Contenders season is upon us. It’s a very exciting time, but for many fans who are new to the Overwatch League and the Overwatch esports scene as a whole, entering into the wide open world of Tier 2 competition is daunting. I’ve heard a lot of excuses. “I don’t know any of the players, who do I root for?” “When is it even on? Isn’t it ALWAYS on?” “I only know OWL, I feel like I’m not informed enough to start Contenders now.” Good news. I’m here to get you on the Contenders train.
I’ll be blunt with you, especially those of you who have only watched the Overwatch League. There’s still another two months until OWL returns, there’s nothing else on, and whether you admit it or not, you’ll miss the action of games eventually. Luckily for us, there are seven – yes, SEVEN – active regions of Contenders that are almost always playing. Here are ten good reasons, from Contenders talent, coaches, and analysts, to stop crying into your stack of Outlaws jerseys and join the Contenders party.
This week’s Contenders China recap was completed with the invaluable help of Eren “Kenobi” Erkey — thanks for the assist!
After Week 2 of Contenders China, we’ve started to get a sense of who’s on top and who might be missing out on a playoff spot as we reach the end of the group stages. T1w Esports Club and Team CC are yet to drop a map, as expected, but a dark horse in LinGan e-Sports is keeping pace and has also registered two shutout victories. On the other side of the standings, we have five teams yet to win their first map, although two of these teams are set to play each other on this upcoming Saturday. What else did we learn from Week 2?
The second week of Australian Contenders was a lot of ups and downs. Floats, a modified GOATS comp with Winston and D.va for main tanks, was the flavour of the week. Two veterans of Aussie esports squared up while a set of new teams saw some fun and tense matches.
In this week’s Minority Report, Briggsy recaps her experiences at both California Cup showmatches between the Los Angeles Valiant and the San Francisco Shock. The true champions, we find out, aren’t necessarily the players – especially when things get rough.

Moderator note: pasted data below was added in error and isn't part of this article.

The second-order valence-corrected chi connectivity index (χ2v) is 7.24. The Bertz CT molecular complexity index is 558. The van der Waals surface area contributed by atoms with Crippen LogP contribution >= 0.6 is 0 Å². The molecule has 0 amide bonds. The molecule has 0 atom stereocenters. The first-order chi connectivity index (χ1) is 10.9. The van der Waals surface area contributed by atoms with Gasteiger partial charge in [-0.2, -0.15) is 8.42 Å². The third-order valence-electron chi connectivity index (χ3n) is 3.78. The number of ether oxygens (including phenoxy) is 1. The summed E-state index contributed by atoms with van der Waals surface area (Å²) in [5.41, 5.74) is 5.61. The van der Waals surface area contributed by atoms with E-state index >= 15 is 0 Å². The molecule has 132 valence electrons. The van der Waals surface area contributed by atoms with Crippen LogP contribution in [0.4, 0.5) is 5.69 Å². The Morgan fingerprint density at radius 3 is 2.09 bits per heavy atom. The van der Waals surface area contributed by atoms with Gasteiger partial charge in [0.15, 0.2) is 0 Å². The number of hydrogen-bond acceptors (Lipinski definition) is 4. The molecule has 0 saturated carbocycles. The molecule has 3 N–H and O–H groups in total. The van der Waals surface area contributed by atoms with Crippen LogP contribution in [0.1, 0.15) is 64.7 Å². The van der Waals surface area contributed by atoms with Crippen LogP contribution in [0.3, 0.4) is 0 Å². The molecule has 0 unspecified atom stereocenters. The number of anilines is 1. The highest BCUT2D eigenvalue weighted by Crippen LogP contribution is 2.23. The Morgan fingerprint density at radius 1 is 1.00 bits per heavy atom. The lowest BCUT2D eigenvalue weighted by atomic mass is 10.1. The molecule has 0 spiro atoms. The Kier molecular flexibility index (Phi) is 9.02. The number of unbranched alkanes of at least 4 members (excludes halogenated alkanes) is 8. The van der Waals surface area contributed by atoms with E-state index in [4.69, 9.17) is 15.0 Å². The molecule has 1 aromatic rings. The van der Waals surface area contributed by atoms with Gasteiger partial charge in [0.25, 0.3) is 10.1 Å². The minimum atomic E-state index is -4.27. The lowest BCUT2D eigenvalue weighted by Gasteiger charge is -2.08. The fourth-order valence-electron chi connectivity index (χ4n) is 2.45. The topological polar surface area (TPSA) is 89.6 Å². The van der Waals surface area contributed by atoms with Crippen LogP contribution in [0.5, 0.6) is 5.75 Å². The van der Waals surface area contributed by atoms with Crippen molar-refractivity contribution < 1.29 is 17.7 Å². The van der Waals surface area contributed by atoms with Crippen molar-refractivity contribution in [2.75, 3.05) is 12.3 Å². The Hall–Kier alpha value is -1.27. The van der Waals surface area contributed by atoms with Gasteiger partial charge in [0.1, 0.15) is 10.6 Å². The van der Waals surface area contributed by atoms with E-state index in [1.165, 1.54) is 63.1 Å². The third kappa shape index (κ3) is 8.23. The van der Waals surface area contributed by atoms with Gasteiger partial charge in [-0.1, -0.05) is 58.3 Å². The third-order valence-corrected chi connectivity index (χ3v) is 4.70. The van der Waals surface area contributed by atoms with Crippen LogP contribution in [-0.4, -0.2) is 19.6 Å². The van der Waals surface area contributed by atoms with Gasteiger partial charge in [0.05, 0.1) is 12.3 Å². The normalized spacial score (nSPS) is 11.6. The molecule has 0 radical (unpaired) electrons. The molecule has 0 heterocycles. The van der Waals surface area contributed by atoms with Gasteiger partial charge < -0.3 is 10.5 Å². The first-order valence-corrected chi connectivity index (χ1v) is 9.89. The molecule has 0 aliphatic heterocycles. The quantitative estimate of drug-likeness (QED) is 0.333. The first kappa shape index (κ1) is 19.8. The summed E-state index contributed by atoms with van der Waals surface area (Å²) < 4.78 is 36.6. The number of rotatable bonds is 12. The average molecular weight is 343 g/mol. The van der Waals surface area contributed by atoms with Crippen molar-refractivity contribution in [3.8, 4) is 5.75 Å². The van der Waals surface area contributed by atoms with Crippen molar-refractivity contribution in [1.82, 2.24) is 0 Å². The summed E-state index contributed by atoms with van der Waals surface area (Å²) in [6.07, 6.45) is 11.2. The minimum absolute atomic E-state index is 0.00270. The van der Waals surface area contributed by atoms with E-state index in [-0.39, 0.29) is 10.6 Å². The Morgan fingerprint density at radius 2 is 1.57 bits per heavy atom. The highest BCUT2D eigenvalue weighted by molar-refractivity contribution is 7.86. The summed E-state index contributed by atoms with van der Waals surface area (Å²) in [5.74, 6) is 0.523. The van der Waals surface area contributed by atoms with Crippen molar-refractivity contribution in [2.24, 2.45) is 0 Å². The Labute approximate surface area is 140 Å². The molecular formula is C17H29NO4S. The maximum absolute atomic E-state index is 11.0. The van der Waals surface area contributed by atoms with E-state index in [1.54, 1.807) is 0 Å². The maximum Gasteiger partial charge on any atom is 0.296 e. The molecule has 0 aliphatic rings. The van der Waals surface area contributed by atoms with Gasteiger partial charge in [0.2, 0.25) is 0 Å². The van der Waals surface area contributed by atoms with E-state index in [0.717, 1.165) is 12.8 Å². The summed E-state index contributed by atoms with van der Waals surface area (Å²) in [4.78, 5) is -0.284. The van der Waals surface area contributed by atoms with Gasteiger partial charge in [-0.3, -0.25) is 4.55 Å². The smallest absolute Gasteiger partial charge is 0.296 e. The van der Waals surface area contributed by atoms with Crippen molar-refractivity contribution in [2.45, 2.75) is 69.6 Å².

College is about making mistakes. My mistake was going to college.
I grew up watching movies and nonfiction testimonials about college sororities providing lifelong bonds, fun parties that would become stories to tell my grandkids, and classes that were engaging and interactive to prepare me for a lifetime of success. I was excited to start this new chapter in my life after enduring a rather miserable high school experience. Turns out not much changes after high school. In college, I didn’t fit in, the material didn’t interest me, and most of my time was spent dealing with lecherous instructors and abusive relationships. I left unceremoniously after I simply stopped going to classes.
The first week of Contenders China has come and gone, and week 2 is almost upon us already. The region is undergoing a huge amount of turnover, as four new teams have come up from Open Division to compete and many of the star players we saw last season have moved on, presumably to the Overwatch League. Who can take up their mantles? How can teams which saw success previously but have had to make sweeping changes keep up with the competition? Here’s a brief rundown of what we learned in the first week.
Australian Contenders kicked off with a fun set of matchups that gave teams new and old a chance to flex their strength. A startling amount of GOATS composition was run; almost every team, it seemed, either started out on it or hurriedly switched to mirror their opponent’s GOATS. Even so, the first week of Contenders Season 3 proved to be an exciting one.
In the last few months, six of the eight new expansion teams participating in Overwatch League’s second season have revealed their branding and team colors. Fans eagerly await branding reveals, whether to see how new teams fit in the League or to find out how ugly the jersey they’re buying for their favorite player will be. In any case, I found that many media outlets have posted brand updates, but haven’t really passed judgement on them. That’s what I’m here for.
As someone involved in Los Angeles Valiant event coverage since their initial team announcement, writer Austin Hanlin delves into what has changed from their first local event to their last, the California Cup.
The first significant difference I detected when I was heading to the Esports Arena for a second LA Valiant event was the energy. As I was driving by, I spotted the team walking inside and saw that they had already begun setting up on the street; I could tell I was in for a fun time. As I made my way to the door and inside, Valiant fans had already packed the entire arena full a good hour before my arrival. The energy at this point was quite lively as the University teams were playing on the stage, fans from the schools cheering them on as they played. I watched for a few minutes, observing the packed crowd before I made my way up to the VIP section on the overlook, which was also packed full. All of it was not so surprising once I learned that they had sold out of VIP tickets the first week they were available; they’d also sold out of all general admission tickets just the night before.